Since the dawn of athletic competition, the sports world has been littered with fallen, but colorful figures. Some make a name for themselves with stellar athletic ability while others teeter between the brink of stardom and the halls of obscurity. The somewhat unknown Jim “King” Corcoran belongs to the latter category and was one of the more gaudy sports figures that few have ever heard of.
Once called a “poor man’s Joe Namath,” Corcoran spent most of his pro football career tearing up the semi-pro Atlantic Coast Football League. He also found success in the World Football league but only had minor stints with some NFL clubs in the late 60s and early 70s. He orchestrated several championships for teams in the Atlantic Coast Football League and lived out the life of a sports superstar.
Born on July 6, 1942 (not in 1943 as often reported) his play in college earned him tryouts with AFL and NFL teams but he often clashed with authority and since his skills weren’t good enough to warrant teams putting up with any shenanigans, his stints were always short lived. Joe Namath told him, “King, you got the arm. And you got the head. But you got to quiet down. You got to know who butters your bread.” He discovered his niche in semi-pro football where he led his teams to several league championships. He was well known enough that the character “King Sturtevant” was based upon him in the Rockford Files episode “No Cut Contract.”
By the time he hit the WFL in 1974 he was already 31 years old but he managed to lead the league in touchdowns in 1974 playing for the Philadelphia Bell. He retired after the WFL folded in 1975 and went into real estate. He contemplated a comeback when the USFL’s Denver Gold called him in 1982 but he declined.
He continued with an up and down career, a low point coming in 1997 when he served six months in federal prison for tax evasion. He died of a heart attack on June 19, 2009 at the age of 66 while living at a friend’s house in Takoma Park, Maryland.
Time line of Corcoran’s football career:
1961 University of Maryland – Led freshman team to undefeated season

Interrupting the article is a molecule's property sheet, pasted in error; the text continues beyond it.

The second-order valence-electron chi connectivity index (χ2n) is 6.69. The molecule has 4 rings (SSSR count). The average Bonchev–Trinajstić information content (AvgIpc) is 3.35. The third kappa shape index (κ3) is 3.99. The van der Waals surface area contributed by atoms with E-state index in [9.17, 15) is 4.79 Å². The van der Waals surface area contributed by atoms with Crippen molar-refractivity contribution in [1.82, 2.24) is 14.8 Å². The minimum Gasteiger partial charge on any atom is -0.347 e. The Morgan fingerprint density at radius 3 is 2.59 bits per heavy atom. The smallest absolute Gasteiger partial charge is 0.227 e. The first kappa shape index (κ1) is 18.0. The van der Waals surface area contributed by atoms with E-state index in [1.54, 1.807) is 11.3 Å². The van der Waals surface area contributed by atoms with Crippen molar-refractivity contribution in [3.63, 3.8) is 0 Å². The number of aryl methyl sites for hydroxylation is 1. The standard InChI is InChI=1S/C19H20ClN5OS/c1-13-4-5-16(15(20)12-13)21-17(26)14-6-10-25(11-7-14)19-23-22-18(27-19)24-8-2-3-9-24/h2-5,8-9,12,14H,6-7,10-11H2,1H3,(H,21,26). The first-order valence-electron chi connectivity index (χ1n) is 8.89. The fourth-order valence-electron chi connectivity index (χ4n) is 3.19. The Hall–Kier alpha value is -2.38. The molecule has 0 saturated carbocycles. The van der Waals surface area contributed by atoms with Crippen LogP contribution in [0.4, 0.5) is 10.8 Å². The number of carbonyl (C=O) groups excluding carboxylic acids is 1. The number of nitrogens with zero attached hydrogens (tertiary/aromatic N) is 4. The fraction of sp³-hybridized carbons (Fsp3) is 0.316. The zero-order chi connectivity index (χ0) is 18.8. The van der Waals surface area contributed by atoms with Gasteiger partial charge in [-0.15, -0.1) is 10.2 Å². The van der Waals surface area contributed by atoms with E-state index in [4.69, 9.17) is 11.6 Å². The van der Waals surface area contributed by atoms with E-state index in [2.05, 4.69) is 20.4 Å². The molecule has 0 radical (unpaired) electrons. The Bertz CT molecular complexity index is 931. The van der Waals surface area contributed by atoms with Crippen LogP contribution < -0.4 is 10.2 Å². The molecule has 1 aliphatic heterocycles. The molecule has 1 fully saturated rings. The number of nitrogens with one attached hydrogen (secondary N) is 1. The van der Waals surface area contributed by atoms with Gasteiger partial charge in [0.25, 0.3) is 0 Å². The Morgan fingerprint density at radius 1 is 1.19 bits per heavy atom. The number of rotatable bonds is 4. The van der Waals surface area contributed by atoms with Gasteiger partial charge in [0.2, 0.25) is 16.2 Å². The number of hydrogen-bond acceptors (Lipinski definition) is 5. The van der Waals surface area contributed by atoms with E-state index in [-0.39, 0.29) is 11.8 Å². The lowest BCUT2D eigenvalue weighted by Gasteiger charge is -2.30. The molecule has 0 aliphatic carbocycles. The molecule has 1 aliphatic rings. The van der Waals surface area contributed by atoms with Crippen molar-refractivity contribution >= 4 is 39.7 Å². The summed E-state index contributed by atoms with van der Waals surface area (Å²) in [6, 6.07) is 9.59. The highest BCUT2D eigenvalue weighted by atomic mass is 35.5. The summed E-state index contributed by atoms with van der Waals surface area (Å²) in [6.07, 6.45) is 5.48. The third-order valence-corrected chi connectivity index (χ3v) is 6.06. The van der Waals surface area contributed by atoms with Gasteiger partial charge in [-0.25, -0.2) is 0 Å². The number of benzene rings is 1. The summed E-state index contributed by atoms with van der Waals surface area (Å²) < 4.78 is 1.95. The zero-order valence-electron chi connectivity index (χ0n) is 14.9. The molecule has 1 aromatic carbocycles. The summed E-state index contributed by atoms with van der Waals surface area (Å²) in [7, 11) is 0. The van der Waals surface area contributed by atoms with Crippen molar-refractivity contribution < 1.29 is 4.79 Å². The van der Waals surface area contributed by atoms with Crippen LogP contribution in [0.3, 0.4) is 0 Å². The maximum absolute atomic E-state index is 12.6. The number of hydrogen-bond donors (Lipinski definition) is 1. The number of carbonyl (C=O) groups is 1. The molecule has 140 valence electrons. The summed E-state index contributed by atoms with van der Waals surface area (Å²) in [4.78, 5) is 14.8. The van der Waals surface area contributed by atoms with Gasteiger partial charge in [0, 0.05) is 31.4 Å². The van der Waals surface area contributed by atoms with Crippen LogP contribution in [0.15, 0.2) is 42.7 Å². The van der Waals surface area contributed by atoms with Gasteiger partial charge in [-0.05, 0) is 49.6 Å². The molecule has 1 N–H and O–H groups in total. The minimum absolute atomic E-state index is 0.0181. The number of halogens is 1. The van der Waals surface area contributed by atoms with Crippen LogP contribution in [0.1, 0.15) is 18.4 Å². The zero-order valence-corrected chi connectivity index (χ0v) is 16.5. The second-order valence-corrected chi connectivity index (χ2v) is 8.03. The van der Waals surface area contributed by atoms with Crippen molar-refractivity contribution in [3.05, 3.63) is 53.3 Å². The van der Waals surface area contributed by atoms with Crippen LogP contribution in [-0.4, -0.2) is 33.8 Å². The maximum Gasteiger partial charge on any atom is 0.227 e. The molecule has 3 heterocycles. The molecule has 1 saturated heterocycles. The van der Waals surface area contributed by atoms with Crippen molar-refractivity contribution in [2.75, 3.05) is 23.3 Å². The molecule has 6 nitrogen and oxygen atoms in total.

1962 University of Maryland – backed up Dick Shiner
1963 University of Maryland – kicked off the team
1964 University of Maryland – projected at the starter but broke his ankle
1965 University of Maryland – played sporadically
1966 Denver Broncos training camp – cut
1966 Wilmington Clippers – Atlantic Coast Football League
1967 Denver Broncos training camp – cut
1967 Waterbury Orbits (Connecticut) – Atlantic Coast Football League Champions
1967 New York Jets – taxi squad
1968 Lowell Giants (Massachusetts) – Atlantic Coast Football League – Undefeated until Corcoran joined the Patriots
1968 Boston Patriots – played sparingly
1969 Pottstown Firebirds (Pennsylvania) – Atlantic Coast Football League
1970 Pottstown Firebirds (Pennsylvania) – Atlantic Coast Football League
1971 Philadelphia Eagles – cut in training camp
1971 Norfolk Neptunes (Virginia) – Atlantic Coast Football League Champions
1972 Montreal Alouettes – CFL, refused to play 3rd string
1972 Chambersburg Cardinals (Pennsylvania) – Seaboard Football League
1973 Michigan Sabers (Flint, Michigan)
1974 Philadelphia Bell – WFL, lead league in TD passes
1975 Philadelphia Bell – WFL, backed up Bob Davis until the league folded mid-season
Some facts on the King:
• He majored in Economics at Maryland
• Wanting to shed his poor-kid background, he always dressed to kill and drove a fancy car
• His custom-equipped Lincoln Continental Mark IV had a mobile telephone, copier, coke machine, and bar.
• He is in the American Football Association’s Semi-Pro Hall Of Fame
• Didn’t smoke or drink
• Was a model for Kelley Tires in the late 1970s
• While with the Philadelphia Bell in 1975, he got cut when he called a quarterback sneak that wasn’t in the playbook.
• He was an expert in military history
Some “King-sized” myths:
• Denver Bronco’s coach caught him in bed with 6 women. The actual story had a Bronco running back caught with 2 women after bed check. Corcoran was not involved with the incident.
• Corcoran claimed to have defeated Roger Staubach’s Navy team in the 1964 Crab Bowl. This was erroneously reported by Wikipedia and repeated by several news sources in the wake Corcoran’s death in 2009. Maryland beat Staubach’s Navy in 1961 with Corcoran throwing for 2 touchdowns and running for one more.
• He was not, as he later claimed, to be a native American who was born on a reservation.
• Didn’t get his nick-name by coming out at halftime of a high school game with a clean uniform after a muddy 1st half.
• Didn’t play polo with Sylvester Stallone. He played with his father, Frank Stallone.
Unverified stories from the Corcoran Kingdom
• Corcoran later spent some time in Las Vegas as a singer and performed with Engelbert Humperdinck.
• He wore sunglasses on the sidelines and refused to practice in the rain.
RetroCards shines some light on this seldom-mentioned player with a few cards to put him on the sports collector’s map. A special thanks to Jim Corcoran, King’s son, for providing several factual verifications.